Every service uses IMAP a little differently. By default, many may download your inbox, but not other folders, so you’ll want to make sure Thunderbird is grabbing all your messages every time it checks for mail on the server.
There are a few ways to accomplish this, but the best method is hidden in Thunderbird’s Config Editor. Head to Thunderbird’s Options and go to Advanced > Config Editor, and click the “I Accept the Risk” button when prompted. Search for the mail.server.default.check_all_folders_for_new setting and double-click it to set it to “True.”
From now on, Thunderbird should automatically sync your entire account, not just your Inbox. If it doesn’t, you may need to quit and restart Thunderbird after adding a new account, or wait for it to grab messages for every folder. Again, this process may take a long time if you have a lot of old messages, so continue doing other work and let it do its thing.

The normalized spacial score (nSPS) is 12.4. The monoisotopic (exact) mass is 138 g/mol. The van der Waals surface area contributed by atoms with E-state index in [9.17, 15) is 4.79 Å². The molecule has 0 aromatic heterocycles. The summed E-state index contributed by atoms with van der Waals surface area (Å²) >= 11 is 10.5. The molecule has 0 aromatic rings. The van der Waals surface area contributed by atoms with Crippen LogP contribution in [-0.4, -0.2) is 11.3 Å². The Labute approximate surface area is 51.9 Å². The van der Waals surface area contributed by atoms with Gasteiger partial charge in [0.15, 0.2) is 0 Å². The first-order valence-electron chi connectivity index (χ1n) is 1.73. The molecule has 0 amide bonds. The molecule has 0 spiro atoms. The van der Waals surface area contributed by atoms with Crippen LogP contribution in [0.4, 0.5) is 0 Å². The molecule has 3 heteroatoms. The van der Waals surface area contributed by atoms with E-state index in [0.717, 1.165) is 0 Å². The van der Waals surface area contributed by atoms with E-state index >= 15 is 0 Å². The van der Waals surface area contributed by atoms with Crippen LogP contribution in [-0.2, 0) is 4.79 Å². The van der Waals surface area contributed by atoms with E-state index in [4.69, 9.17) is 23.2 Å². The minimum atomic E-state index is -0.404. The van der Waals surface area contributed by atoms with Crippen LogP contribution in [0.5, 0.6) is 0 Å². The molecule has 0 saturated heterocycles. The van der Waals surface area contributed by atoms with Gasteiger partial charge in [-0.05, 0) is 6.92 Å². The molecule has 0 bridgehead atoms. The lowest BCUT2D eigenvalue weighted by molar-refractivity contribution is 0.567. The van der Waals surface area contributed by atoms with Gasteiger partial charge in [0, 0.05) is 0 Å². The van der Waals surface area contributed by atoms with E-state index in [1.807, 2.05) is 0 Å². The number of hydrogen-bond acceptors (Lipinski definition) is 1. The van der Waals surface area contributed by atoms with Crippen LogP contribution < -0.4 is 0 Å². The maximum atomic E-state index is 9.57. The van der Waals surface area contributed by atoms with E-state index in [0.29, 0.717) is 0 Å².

When it’s done, put your PC in Airplane Mode and poke around your email folders to see if your messages are readable. Again, different web services may implement IMAP slightly differently, so if you can’t view your messages offline, you may need to do a little digging and testing over the course of a few days to get everything working properly.
Once you’re confident Thunderbird is downloading all your mail, just let it run in the background as you use your computer. If you prefer not to waste resources, set Windows’ Task Scheduler to launch Thunderbird once every day or two so it keeps its local database up to date with the latest messages. If you ever lose internet, just start up Thunderbird and it’ll run in Offline Mode, allowing you to access your downloaded archive so you can stay productive.